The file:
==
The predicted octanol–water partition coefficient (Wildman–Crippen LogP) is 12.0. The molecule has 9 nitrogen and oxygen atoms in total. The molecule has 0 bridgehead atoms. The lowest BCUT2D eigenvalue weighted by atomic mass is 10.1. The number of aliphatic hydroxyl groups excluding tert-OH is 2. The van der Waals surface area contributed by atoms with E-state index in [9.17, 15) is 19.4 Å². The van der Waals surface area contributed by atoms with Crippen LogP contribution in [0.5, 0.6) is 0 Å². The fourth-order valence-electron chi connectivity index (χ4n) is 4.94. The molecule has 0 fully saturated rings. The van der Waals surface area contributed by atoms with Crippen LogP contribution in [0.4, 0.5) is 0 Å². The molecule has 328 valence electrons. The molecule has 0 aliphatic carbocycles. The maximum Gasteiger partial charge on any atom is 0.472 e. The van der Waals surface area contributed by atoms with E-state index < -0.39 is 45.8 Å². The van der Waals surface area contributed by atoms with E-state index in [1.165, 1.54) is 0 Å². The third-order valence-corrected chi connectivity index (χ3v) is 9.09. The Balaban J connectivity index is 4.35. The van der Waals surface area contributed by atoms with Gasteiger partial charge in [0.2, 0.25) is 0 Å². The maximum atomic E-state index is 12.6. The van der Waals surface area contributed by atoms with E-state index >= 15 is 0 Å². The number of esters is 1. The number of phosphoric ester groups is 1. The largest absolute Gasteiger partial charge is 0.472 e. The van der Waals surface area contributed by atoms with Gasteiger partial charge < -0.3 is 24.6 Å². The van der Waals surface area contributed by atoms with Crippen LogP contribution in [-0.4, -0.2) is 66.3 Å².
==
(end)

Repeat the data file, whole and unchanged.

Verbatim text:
The predicted octanol–water partition coefficient (Wildman–Crippen LogP) is 12.0. The molecule has 9 nitrogen and oxygen atoms in total. The molecule has 0 bridgehead atoms. The lowest BCUT2D eigenvalue weighted by atomic mass is 10.1. The number of aliphatic hydroxyl groups excluding tert-OH is 2. The van der Waals surface area contributed by atoms with E-state index in [9.17, 15) is 19.4 Å². The van der Waals surface area contributed by atoms with Crippen LogP contribution in [0.5, 0.6) is 0 Å². The fourth-order valence-electron chi connectivity index (χ4n) is 4.94. The molecule has 0 fully saturated rings. The van der Waals surface area contributed by atoms with Crippen LogP contribution in [0.4, 0.5) is 0 Å². The molecule has 328 valence electrons. The molecule has 0 aliphatic carbocycles. The maximum Gasteiger partial charge on any atom is 0.472 e. The van der Waals surface area contributed by atoms with E-state index < -0.39 is 45.8 Å². The van der Waals surface area contributed by atoms with E-state index in [1.165, 1.54) is 0 Å². The third-order valence-corrected chi connectivity index (χ3v) is 9.09. The Balaban J connectivity index is 4.35. The van der Waals surface area contributed by atoms with Gasteiger partial charge in [0.2, 0.25) is 0 Å². The maximum atomic E-state index is 12.6. The van der Waals surface area contributed by atoms with E-state index >= 15 is 0 Å². The number of esters is 1. The number of phosphoric ester groups is 1. The largest absolute Gasteiger partial charge is 0.472 e. The van der Waals surface area contributed by atoms with Gasteiger partial charge < -0.3 is 24.6 Å². The van der Waals surface area contributed by atoms with Crippen LogP contribution in [-0.4, -0.2) is 66.3 Å².